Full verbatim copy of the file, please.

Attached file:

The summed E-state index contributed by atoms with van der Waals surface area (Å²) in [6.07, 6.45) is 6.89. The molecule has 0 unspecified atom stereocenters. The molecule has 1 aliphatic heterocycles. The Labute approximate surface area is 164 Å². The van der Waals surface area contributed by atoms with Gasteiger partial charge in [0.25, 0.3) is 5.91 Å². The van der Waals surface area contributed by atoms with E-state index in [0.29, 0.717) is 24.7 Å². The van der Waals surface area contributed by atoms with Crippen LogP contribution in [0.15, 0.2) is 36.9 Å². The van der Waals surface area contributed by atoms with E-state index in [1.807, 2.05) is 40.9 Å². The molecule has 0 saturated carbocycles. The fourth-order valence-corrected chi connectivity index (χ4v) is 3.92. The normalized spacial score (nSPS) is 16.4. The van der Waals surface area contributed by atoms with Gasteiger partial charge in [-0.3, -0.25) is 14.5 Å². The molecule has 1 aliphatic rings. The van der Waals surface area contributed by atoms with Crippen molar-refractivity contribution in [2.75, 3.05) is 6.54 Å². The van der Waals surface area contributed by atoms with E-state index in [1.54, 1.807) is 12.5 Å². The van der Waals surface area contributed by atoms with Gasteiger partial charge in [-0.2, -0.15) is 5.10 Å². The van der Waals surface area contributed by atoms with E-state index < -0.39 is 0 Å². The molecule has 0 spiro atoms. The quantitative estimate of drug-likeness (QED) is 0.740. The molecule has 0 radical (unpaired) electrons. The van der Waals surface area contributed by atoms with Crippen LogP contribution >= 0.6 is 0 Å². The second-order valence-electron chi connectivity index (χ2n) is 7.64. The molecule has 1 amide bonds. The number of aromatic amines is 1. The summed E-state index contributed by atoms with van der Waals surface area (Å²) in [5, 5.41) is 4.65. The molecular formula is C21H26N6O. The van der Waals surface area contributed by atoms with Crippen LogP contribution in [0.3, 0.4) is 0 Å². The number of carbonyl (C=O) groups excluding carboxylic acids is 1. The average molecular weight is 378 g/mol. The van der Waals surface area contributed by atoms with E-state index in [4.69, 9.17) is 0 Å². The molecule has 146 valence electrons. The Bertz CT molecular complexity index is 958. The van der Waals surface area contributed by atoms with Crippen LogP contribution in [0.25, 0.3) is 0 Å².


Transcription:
The summed E-state index contributed by atoms with van der Waals surface area (Å²) in [6.07, 6.45) is 6.89. The molecule has 0 unspecified atom stereocenters. The molecule has 1 aliphatic heterocycles. The Labute approximate surface area is 164 Å². The van der Waals surface area contributed by atoms with Gasteiger partial charge in [0.25, 0.3) is 5.91 Å². The van der Waals surface area contributed by atoms with E-state index in [0.29, 0.717) is 24.7 Å². The van der Waals surface area contributed by atoms with Crippen LogP contribution in [0.15, 0.2) is 36.9 Å². The van der Waals surface area contributed by atoms with E-state index in [1.807, 2.05) is 40.9 Å². The molecule has 0 saturated carbocycles. The fourth-order valence-corrected chi connectivity index (χ4v) is 3.92. The normalized spacial score (nSPS) is 16.4. The van der Waals surface area contributed by atoms with Gasteiger partial charge in [-0.3, -0.25) is 14.5 Å². The molecule has 1 aliphatic rings. The van der Waals surface area contributed by atoms with Crippen molar-refractivity contribution in [2.75, 3.05) is 6.54 Å². The van der Waals surface area contributed by atoms with E-state index in [1.54, 1.807) is 12.5 Å². The van der Waals surface area contributed by atoms with Gasteiger partial charge in [-0.2, -0.15) is 5.10 Å². The van der Waals surface area contributed by atoms with E-state index < -0.39 is 0 Å². The molecule has 0 spiro atoms. The quantitative estimate of drug-likeness (QED) is 0.740. The molecule has 0 radical (unpaired) electrons. The van der Waals surface area contributed by atoms with Crippen LogP contribution >= 0.6 is 0 Å². The second-order valence-electron chi connectivity index (χ2n) is 7.64. The molecule has 1 amide bonds. The number of aromatic amines is 1. The summed E-state index contributed by atoms with van der Waals surface area (Å²) in [5, 5.41) is 4.65. The molecular formula is C21H26N6O. The van der Waals surface area contributed by atoms with Crippen LogP contribution in [0.3, 0.4) is 0 Å². The number of carbonyl (C=O) groups excluding carboxylic acids is 1. The average molecular weight is 378 g/mol. The van der Waals surface area contributed by atoms with E-state index in [4.69, 9.17) is 0 Å². The molecule has 146 valence electrons. The Bertz CT molecular complexity index is 958. The van der Waals surface area contributed by atoms with Crippen LogP contribution in [0.25, 0.3) is 0 Å².